David Wright may have been the face of the New York Mets in the 2000s, but Jose Reyes — the dynamic, Dominican-born shortstop with blazing speed — was the team’s heart.
On this day in béisbol, Aug. 28, 2003, the switch-hitting rookie, just 20 years old, proved he had some pop in his toolbox, too. He became the youngest player ever to homer from both sides of the plate in a 3-1 win over the Braves in Atlanta.
Batting right-handed, Reyes hit a solo shot on the fifth inning, then won the game with a two-run blast from the left side in the top of the ninth.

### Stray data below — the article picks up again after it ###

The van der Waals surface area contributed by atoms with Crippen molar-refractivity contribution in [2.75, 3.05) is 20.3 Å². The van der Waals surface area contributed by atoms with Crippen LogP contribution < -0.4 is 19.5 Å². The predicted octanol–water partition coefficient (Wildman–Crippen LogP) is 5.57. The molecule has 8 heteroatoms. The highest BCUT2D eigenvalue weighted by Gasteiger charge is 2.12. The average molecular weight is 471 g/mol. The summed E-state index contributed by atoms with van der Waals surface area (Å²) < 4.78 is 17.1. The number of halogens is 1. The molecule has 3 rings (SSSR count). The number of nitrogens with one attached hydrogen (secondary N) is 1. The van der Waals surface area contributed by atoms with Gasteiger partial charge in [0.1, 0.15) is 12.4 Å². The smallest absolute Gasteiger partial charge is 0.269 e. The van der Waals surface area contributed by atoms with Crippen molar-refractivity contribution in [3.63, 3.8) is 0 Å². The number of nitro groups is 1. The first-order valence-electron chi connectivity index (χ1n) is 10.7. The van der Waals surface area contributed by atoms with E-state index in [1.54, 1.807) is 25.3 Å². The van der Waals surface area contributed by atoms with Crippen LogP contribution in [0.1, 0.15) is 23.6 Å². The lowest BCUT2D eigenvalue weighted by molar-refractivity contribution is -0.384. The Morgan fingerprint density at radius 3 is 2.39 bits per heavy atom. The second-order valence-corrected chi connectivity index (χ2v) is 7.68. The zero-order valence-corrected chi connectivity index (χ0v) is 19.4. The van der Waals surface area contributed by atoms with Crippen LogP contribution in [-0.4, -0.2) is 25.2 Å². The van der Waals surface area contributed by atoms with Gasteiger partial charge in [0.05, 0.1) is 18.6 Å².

A fan favorite in his 12 years with the Mets, Reyes returned to New York and wrapped up his 16-year career there in 2019 after three seasons in Toronto and another in Colorado.
Also on this day: In 2001, Alex Rodriguez became the second shortstop and ninth player ever with 40 home runs in four consecutive seasons. The first was Hall of Famer Ernie Banks, who did it with the Cubs from 1957 to 1960.
— Robert Dominguez
Robert Dominguez is the author of “Bronx Bummers: The Unofficial History of the New York Yankees’ Bad Boys, Blunders and Brawls” and writer of the upcoming “El Salón: The Trials and Triumphs of Baseball’s Latino Hall of Famers.”
Photo: Arturo Pardavila — Under Creative Commons License